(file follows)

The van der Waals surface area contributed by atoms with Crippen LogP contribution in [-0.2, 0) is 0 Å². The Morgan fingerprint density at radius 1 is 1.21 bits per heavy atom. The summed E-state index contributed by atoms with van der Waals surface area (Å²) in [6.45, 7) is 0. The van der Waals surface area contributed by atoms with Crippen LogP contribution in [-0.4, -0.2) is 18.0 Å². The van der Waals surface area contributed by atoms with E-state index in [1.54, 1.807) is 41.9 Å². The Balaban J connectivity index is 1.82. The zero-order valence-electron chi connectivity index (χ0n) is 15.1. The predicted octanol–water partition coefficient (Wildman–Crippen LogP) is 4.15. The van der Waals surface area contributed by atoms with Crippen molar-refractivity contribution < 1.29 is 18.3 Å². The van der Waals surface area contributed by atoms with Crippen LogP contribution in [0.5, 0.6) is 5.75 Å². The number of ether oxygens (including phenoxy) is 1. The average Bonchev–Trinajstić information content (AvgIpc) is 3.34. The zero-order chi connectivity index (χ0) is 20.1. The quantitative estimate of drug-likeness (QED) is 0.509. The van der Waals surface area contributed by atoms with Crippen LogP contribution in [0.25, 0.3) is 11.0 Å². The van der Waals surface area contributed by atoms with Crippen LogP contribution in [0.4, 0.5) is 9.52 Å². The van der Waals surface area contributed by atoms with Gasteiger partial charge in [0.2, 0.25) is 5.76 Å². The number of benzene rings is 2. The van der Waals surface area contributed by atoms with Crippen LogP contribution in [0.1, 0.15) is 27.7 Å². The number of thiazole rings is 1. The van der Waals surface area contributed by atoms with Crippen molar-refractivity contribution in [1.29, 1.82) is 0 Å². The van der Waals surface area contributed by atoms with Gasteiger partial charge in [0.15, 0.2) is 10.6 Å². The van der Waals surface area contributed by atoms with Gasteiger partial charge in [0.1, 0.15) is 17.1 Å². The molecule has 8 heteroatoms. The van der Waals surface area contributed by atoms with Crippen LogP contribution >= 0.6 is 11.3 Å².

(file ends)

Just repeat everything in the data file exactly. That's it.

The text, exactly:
The van der Waals surface area contributed by atoms with Crippen LogP contribution in [-0.2, 0) is 0 Å². The Morgan fingerprint density at radius 1 is 1.21 bits per heavy atom. The summed E-state index contributed by atoms with van der Waals surface area (Å²) in [6.45, 7) is 0. The van der Waals surface area contributed by atoms with Crippen LogP contribution in [-0.4, -0.2) is 18.0 Å². The van der Waals surface area contributed by atoms with E-state index in [1.54, 1.807) is 41.9 Å². The Balaban J connectivity index is 1.82. The zero-order valence-electron chi connectivity index (χ0n) is 15.1. The predicted octanol–water partition coefficient (Wildman–Crippen LogP) is 4.15. The van der Waals surface area contributed by atoms with Crippen molar-refractivity contribution < 1.29 is 18.3 Å². The van der Waals surface area contributed by atoms with Crippen LogP contribution in [0.5, 0.6) is 5.75 Å². The number of ether oxygens (including phenoxy) is 1. The average Bonchev–Trinajstić information content (AvgIpc) is 3.34. The zero-order chi connectivity index (χ0) is 20.1. The quantitative estimate of drug-likeness (QED) is 0.509. The van der Waals surface area contributed by atoms with Crippen LogP contribution in [0.25, 0.3) is 11.0 Å². The van der Waals surface area contributed by atoms with Crippen LogP contribution in [0.4, 0.5) is 9.52 Å². The van der Waals surface area contributed by atoms with Gasteiger partial charge in [0.2, 0.25) is 5.76 Å². The number of benzene rings is 2. The van der Waals surface area contributed by atoms with Crippen LogP contribution in [0.1, 0.15) is 27.7 Å². The number of thiazole rings is 1. The van der Waals surface area contributed by atoms with Crippen molar-refractivity contribution in [1.29, 1.82) is 0 Å². The van der Waals surface area contributed by atoms with Gasteiger partial charge in [0.15, 0.2) is 10.6 Å². The van der Waals surface area contributed by atoms with Gasteiger partial charge in [0.1, 0.15) is 17.1 Å². The molecule has 8 heteroatoms. The van der Waals surface area contributed by atoms with Crippen LogP contribution >= 0.6 is 11.3 Å².